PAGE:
This chapter describes what is not only new in this vision, but also unknown in either the former or the later Temple. Ezekiel 42:1-14 are occupied with the account of certain chambers for the priests adjoining the inner court, but actually within the area of the outer. From Ezekiel 42:14 it is plain that these chambers, although thus situated in the outer court, were considered for ecclesiastical purposes as belonging to the inner. Ezekiel 42:15-20 describe a very large area enclosing the Temple and its courts as an additional safeguard to its sanctity.
(1) Utter court.—Outer court (see Note on 40:31). The “into” of the next clause should be “unto”; so also in Ezekiel 46:19.
Before the building.—The preposition is the same as that translated just before, and also twice in Ezekiel 42:3, “over against.” The length of this chamber, or series of chambers, was 100 cubits (Ezekiel 42:2), and as it appears from Ezekiel 46:19 that it did not reach to the western wall, it must have extended the whole remaining length of the building to the west of the separate place, across the separate place itself, and probably also across the chambers at the west end of the Temple (see Plan II., H, H [Ezekiel 40:44-49]). The chamber on the north is particularly described in Ezekiel 42:1-9, and in Ezekiel 42:10-12 mention is made more briefly of a corresponding one on the south.
The pavement.—There is but one pavement mentioned in the outer court, that which ran along the inside of the wall. The chamber in question was opposite to the pavement on the north side, as it was opposite to the separate place, &c., on the south—i.e., its length was parallel to both, or east and west. “Utter” again means outer.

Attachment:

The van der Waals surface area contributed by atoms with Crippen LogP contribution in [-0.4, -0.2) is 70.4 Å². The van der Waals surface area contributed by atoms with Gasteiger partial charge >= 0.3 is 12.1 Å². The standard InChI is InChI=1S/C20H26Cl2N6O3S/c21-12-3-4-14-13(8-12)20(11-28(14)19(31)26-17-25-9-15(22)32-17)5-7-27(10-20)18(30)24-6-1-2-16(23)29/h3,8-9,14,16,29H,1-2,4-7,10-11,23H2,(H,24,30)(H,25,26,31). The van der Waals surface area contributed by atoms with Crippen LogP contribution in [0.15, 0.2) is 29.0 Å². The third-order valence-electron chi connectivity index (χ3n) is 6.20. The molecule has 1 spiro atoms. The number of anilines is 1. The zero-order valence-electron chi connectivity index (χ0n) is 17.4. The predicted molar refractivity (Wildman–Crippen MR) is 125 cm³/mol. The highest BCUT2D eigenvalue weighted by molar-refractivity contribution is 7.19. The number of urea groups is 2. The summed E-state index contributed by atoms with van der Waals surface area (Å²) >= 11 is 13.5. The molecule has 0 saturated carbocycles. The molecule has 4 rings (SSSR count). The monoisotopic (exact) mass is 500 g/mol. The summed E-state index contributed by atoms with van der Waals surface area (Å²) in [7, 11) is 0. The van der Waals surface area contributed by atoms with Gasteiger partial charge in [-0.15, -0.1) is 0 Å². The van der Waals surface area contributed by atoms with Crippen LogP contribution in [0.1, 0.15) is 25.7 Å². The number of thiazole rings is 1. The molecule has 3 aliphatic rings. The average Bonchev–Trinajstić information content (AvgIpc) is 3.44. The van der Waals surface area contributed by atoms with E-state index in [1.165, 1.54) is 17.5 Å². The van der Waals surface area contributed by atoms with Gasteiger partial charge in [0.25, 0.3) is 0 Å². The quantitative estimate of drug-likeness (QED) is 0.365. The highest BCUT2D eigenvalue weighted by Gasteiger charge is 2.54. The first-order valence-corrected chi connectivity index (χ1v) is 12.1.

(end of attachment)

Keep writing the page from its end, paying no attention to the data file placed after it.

Gallery against gallery.—The expression is a difficult one in the original. “Against” is literally, unto the face of, or in front of, and stories is altogether wanting. The meaning seems to be that in each chamber building, on the north and on the south, there was a gallery in the third storey, so placed on the south side of the north building and the north side of the south building that they faced each other.
Ezekiel 42:10-12 describe briefly another chamber-building at the south of the “separate place,” exactly like the one already described at the north. There is only need to notice some required changes in the translation. Thus read Ezekiel 42:10, On the breadth of the wall of the court going toward the east, over against the separate place and over against the building were the chambers. The wall is here the same word as in Ezekiel 42:7, and means therefore not the wall of a building, but a fence-wall; it is here defined, however, as “the wall of the court,” and must be understood of the division wall between the inner and outer courts. Along this, as it stretched to the east, the building was situated. Some writers, by a slight alteration of the text, would change east into south, so that for “going toward the east” we should read on the south. This makes the sense clearer, but is not necessary.
This closes the somewhat obscure and difficult description of these chambers, where we do not have, as in the other cases, any similar construction in the ancient Temple to guide the interpreter. It would seem altogether probable that there must have been an additional entrance to these chambers from the space at the side of or behind the Temple, for the convenience of the priests in changing their garments. Perhaps there was such an entrance to the second storey, which must have been about on the same level with the Temple court, but is not mentioned because only the plan of the lower storey is described.